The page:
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Rickford Announces Supports for More Health Care Training at Seven Generations Education Institute in Northwestern Ontario

SGEI’s Fort Frances, Kenora and Sioux Lookout Campuses are increasing the number of Indigenous and non-Indigenous students in their Nursing and Personal Support Worker Programs through provincial funding.

The Ontario Government announced the allocation of funds to Indigenous Institutes to support learners in becoming registered nurses, registered practical nurses and personal support workers. The funding is designed to encourage Treaty Three members to pursue careers as nurses and PSW’s thus attending to the current province-wide critical shortage of health care workers.

“The cost of Post-Secondary Education is a huge barrier for our learners,” says Brent Tookenay, CEO of Seven Generations Education Institute. “This funding support will open doors to a rewarding career that starts in a student’s own community and provides opportunities they may otherwise not have pursued.”

The funds will provide financial support such as paid tuition, textbooks, and miscellaneous expenses. The province recognizes the need for nursing and PSW positions and we as culturally supportive care in the region.

“As a former nurse with experience working in communities across the north, I know that Indigenous people have faced barriers to accessing effective and culturally safe health, mental health and addictions care,” said Greg Rickford, Minister of Northern Development and Mines, Natural Resources and Forestry and Minister of Indigenous Affairs. “The pandemic has shown us that improved access to these services is of utmost importance for communities. By increasing enrolment in nursing and PSW programs at Indigenous Institutes, we will help ensure culturally appropriate supports continue to be available in the future.”

Brigitte Loeppky, Associate Director in Health Disciplines at SGEI, sees the need firsthand for these health care positions in our region. “We hope that this student funding will not only welcome more learners into our health programs and the nursing workforce, but it will also directly respond to the Truth and Reconciliation Commission’s Call to Action 23 of increasing the number of Aboriginal professionals working in the health-care field.”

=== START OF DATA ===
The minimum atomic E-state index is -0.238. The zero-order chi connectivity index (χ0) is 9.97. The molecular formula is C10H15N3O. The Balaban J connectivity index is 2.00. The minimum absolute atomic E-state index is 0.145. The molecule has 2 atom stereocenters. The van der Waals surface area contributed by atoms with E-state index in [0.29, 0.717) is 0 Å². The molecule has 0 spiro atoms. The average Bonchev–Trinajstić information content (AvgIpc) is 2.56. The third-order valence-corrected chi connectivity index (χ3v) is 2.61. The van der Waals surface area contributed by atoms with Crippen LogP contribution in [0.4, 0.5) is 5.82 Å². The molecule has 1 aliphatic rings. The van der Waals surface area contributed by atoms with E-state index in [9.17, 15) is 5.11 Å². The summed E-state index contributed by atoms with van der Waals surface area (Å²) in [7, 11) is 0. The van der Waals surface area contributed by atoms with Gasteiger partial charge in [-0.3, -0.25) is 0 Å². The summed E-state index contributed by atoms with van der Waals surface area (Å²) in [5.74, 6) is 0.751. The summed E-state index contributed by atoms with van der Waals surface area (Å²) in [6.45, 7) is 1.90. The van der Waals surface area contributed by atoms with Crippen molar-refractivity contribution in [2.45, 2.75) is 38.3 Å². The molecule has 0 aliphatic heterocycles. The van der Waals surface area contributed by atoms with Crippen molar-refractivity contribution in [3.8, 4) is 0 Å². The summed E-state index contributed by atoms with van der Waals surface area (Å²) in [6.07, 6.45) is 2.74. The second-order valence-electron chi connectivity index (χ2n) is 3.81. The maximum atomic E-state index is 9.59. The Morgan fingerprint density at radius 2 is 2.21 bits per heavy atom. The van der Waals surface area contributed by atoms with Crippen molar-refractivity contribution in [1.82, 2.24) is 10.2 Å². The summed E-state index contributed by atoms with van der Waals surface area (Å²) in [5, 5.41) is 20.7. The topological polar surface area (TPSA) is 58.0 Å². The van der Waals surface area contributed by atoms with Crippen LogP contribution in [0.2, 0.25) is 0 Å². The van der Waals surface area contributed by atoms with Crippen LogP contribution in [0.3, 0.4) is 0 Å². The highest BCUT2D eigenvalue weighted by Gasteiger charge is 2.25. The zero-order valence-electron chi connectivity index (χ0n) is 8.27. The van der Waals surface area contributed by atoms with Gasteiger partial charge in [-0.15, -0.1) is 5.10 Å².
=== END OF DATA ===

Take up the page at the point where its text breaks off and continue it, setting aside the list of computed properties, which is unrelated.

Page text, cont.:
In addition, infused in their curriculum, SGEI’s health programs address the cultural engagement and understanding that is needed in Treaty 3 and Northwestern Ontario thus improving the quality of health care rendered.

Angela Mainville, Director of Post-Secondary Education and Training, explains that “SGEI prioritizes engagement in Anishinaabe culture and exposure to Anishinaabemowin to shape the student experience at our campuses. We know this enables our students to better serve our people and communities in the Treaty Three area. When the needs of Anishinaabe learners are centred, all learners benefit.”

This funding is applicable to SGEI’s Practical Nursing two-year Diploma and the Personal Support Worker one-year certificate programs (both in partnership with Canadore College). It also applies to the four-year Bachelor of Science in Nursing Degree program (in partnership with Lakehead University) and is open to both Indigenous and non-Indigenous applicants.

“By expanding enrolment in PSW and nursing programs at Indigenous Institutes, our government is ensuring learners continue to have access to culturally relevant, high-calibre education, training and supports,” said Jill Dunlop, Minister of Colleges and Universities. “Providing additional pathways to health care education close to home will also result in more nurses and PSWs who are training, working and staying in their communities.”

There has never been a better time to enroll in a health program at SGEI. The communities in Northwestern Ontario are looking forward to SGEI’s current and future healthcare graduates.